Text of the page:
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28-07-2017 | Original Paper | Uitgave 12/2017

Journal of Child and Family Studies 12/2017

Children’s Post-Divorce Living Arrangements and School Engagement: Financial Resources, Parent–Child Relationship, Selectivity and Stress

Tijdschrift:
Journal of Child and Family Studies > Uitgave 12/2017
Auteurs:
Nele Havermans, Sofie Vanassche, Koen Matthijs

Abstract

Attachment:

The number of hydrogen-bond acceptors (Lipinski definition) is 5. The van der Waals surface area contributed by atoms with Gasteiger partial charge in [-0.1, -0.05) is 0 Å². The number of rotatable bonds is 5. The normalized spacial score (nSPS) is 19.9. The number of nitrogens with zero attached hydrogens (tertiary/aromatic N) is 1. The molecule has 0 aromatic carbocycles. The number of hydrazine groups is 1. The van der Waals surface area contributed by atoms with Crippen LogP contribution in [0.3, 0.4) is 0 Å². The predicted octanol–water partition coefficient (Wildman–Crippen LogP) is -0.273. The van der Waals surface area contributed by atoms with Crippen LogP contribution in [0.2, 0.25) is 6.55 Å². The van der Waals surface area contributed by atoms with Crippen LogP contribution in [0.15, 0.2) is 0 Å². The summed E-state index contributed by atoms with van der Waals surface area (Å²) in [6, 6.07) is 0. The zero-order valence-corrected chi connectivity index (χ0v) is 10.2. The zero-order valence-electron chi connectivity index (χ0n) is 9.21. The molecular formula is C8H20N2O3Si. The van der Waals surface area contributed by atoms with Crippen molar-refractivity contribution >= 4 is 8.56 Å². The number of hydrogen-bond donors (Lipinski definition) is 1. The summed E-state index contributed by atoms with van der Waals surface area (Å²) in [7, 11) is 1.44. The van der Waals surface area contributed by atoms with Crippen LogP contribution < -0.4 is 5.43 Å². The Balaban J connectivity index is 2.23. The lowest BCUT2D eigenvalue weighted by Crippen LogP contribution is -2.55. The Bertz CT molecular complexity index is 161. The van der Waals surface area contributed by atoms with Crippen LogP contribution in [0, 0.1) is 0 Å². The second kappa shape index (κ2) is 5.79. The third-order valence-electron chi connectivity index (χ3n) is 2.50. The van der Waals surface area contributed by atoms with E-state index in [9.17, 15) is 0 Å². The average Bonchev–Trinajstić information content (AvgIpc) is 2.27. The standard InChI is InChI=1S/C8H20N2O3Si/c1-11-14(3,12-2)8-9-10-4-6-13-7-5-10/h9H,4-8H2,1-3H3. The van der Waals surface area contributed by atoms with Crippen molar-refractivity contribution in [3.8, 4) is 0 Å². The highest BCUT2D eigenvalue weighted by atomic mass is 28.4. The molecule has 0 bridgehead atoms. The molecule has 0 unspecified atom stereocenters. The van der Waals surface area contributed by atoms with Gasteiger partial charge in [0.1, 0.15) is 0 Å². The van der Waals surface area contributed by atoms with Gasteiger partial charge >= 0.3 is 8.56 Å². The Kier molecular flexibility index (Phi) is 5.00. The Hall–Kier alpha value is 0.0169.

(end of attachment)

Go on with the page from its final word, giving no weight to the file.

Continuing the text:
Children’s post-divorce living arrangements have become increasingly heterogeneous the past decades, because of the rise in shared residence and stepfamily formation. This study investigates how post-divorce living arrangements (i.e. the combination between residential arrangement and stepparent presence) are related to children’s school engagement. The focus is put on different explanations of the relation between living arrangements and school engagement, namely financial resources, parent–child relationship, selectivity and stress. Structural equation models are performed on a sample of children with divorced parents from the Leuven Adolescent and Family Study data 2008–2011 (n = 1630). First, the results show that stepfamilies have higher financial resources than single-parent families, but these higher financial resources are not directly related to children’s school engagement. Second, parent–child relationship is an important mediator between post-divorce living arrangements and school engagement. The results suggest that shared residence is related to a better fatherchild relationship and in this manner improves school engagement. The relation between stepparent presence and the parent–child relationship is less straightforward, and the findings suggest that the combination of residential arrangement, stepfather and stepmother presence should be taken into account. Third, children’s sociodemographic characteristics, time since divorce and level of pre-divorce conflict function as selection mechanisms, as they are related to both post-divorce living arrangements and children’s school engagement. Finally, the findings indicate that the complexity of multiple part-time residential figures is stressful to children. This may partially counterbalance the benefits of such systems, via the better parent–child relationship and the higher financial resources.

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